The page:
Yes, that occurred to me as well, but he clearly was swept away by the idea and wanted to work it out. This is the kind of thing that happens when non-sf writers (not used to rigorously stress-testing their clever ideas) try writing sf, and it often annoys me, but not here; I took the computer modeling (on the kind of computer available in the Soviet Union circa 1980!) as a hand-wavy let’s-get-this-thing-on-the-road story-starter like time machines and FTL drives (“warp speed, Scotty!”).

  4. January First-of-May says

    with the development of the name “butterfly effect”

    I heard somewhere – not sure if that’s true – that the butterfly in particular was chosen as a metaphor because the Lorenz attractor looked a bit like a butterfly.

    the computer modeling

    Reminds me of a short story I’ve read once and forgot the name of, probably by Bulychov, where a computer program is developed that allows extrapolations of what someone would look like after X time. Turns out to be very useful for stuff like forensics.

    (There’s a bunch of plotlines, but in the only one I remember, when one of the assistants tries to test it on himself, the program keeps giving errors, and he’s starting to think it’s something sinister. It turns out to be completely […well, almost completely] benign, but I’m not sure if I should spoil the details.)

  5. If you remember the name, mention it; now I’m curious.

  6. January First-of-May says

    Found it; the name is Обозримое будущее, and it is indeed by (Kir) Bulychov.

    In retrospect, looking over the story, I’m not sure if it was a computer program, as opposed to a more complicated apparatus; in sci-fi it’s sometimes hard to tell.

  7. Thanks!

  8. Is there a reason for the spelling “Sadok,” rather than the usual “Zadok” (for צדוֹק)?*

    I’d guess the Russian has “С” rather than “З” (or “Ц”, for that matter).

    Of course, in English we do have the S in “Sadducees.” Regardless of spelling, however, it is nice to see Yeshua facing off against Zadokites, who would have been his actual doctrinal adversaries, rather than promulgation of his probably fictitious conflict with the Pharisees.

    Jesus rather famously did in fact argue with the Sadducees (Matt. 22:23-32, with his main response at verse 30: “At the resurrection people will neither marry nor be given in marriage; they will be like the angels in heaven.”(NIV))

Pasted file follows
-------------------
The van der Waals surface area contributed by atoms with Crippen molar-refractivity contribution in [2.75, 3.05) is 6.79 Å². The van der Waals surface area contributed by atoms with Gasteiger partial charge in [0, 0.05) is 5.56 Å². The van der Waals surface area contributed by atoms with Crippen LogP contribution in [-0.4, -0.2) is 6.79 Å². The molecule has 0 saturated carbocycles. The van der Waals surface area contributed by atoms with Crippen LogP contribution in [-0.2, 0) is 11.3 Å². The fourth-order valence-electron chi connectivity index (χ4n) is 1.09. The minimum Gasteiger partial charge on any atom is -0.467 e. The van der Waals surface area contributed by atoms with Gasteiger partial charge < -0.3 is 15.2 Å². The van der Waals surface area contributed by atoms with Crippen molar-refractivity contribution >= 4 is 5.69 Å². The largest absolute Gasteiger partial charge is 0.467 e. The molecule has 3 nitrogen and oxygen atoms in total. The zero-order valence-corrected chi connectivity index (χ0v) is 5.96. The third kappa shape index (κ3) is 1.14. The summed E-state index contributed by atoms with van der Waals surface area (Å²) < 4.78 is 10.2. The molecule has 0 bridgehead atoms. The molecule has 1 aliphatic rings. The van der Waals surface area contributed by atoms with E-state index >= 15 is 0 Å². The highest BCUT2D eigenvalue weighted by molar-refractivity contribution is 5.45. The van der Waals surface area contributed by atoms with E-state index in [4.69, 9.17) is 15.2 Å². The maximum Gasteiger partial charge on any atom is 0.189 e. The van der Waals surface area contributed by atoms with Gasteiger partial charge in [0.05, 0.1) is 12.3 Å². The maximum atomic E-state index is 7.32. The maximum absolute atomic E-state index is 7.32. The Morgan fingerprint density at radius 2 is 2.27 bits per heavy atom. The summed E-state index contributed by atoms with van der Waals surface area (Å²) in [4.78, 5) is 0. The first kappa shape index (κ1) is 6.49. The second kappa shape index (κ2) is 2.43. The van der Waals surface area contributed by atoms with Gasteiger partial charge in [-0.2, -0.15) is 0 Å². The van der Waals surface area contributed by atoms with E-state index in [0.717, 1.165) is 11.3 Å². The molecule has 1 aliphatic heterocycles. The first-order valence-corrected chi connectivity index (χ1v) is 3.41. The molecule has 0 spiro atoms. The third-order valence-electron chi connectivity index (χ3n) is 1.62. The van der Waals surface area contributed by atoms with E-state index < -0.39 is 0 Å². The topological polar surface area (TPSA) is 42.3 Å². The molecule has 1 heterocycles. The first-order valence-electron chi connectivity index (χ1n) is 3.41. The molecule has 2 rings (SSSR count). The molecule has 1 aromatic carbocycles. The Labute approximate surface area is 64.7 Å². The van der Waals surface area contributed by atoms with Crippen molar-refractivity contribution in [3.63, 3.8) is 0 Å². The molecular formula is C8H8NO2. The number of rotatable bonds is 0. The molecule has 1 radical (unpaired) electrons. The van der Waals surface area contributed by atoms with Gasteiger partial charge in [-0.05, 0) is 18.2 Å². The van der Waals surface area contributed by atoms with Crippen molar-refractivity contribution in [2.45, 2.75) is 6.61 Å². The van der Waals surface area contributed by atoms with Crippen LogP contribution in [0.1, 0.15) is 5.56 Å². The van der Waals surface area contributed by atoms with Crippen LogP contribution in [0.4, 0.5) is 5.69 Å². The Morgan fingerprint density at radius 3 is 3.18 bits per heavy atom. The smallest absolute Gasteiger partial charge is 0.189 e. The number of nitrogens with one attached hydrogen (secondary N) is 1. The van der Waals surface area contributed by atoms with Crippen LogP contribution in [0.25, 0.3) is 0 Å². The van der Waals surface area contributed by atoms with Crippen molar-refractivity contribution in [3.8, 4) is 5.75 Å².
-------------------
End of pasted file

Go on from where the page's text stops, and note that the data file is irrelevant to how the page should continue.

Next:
(Some smart alec should have responded with Genesis 6:2, but in the gospels, everyone is always astonished into silence)

  9. I’d guess the Russian has “С” rather than “З”

    Yes, I presume that’s what Brett was asking about. I don’t have the answer.

  10. It is саддукеи. Садок is the High Priest צָדוֹק mentioned in several places in the OT (2 Samuel 8:17 etc.)

  11. Садок is the High Priest צָדוֹק mentioned in several places in the OT (2 Samuel 8:17 etc.)

    Yes, but in the story within the story, there is a presumably different person with the same name.

  12. Zadok was a reasonably popular name, especially among the priestly caste, it seems. There is a long-running question of whether the Sadducees are named after the Zadok from David’s time or a later individual (who might have also been named Zadok—a purported descendant, perhaps—or might not). The high priest Zadok from the time of the David and Solomon is usually assumed to have been a local priest from Jerusalem (who supported David after his arrival in the region and was raised to the high priesthood as a reward). One possible indication of this is that Zadok supported the (Jerusalem-born and local on his mother’s side) claimant Solomon after David’s death. Moreover, a couple of earlier individuals who are associated with the Jerusalem region have the (possibly theophoric) names Melchizedek and Adonizedek. The stories involving these individuals are seemingly purely fictional, but they do provide indications of what kinds of names the later chroniclers considered natural for the pre-Davidic (probably Jebusite—whatever exactly that means) nobility in the vicinity of Salem.

  13. Well, first of, Sadok was a Pharesee according to Tendryakov, whatever you may think about his name.

    While looking it up and thinking whether Tendryakov had any particular Sadok in mind, I happened onto a strange discrepancy between Russian and Hebrew (and English) texts. The most important Sadok/Zadok (it would be a funny name in Russian with “Z”, a little ass (like in buttocks), while with “S” it’s a little orchard) is the one who travelled with David and participated in David’s flight from Absalom, as described in 2 Samuel 15 (2 Kingdoms in Russian).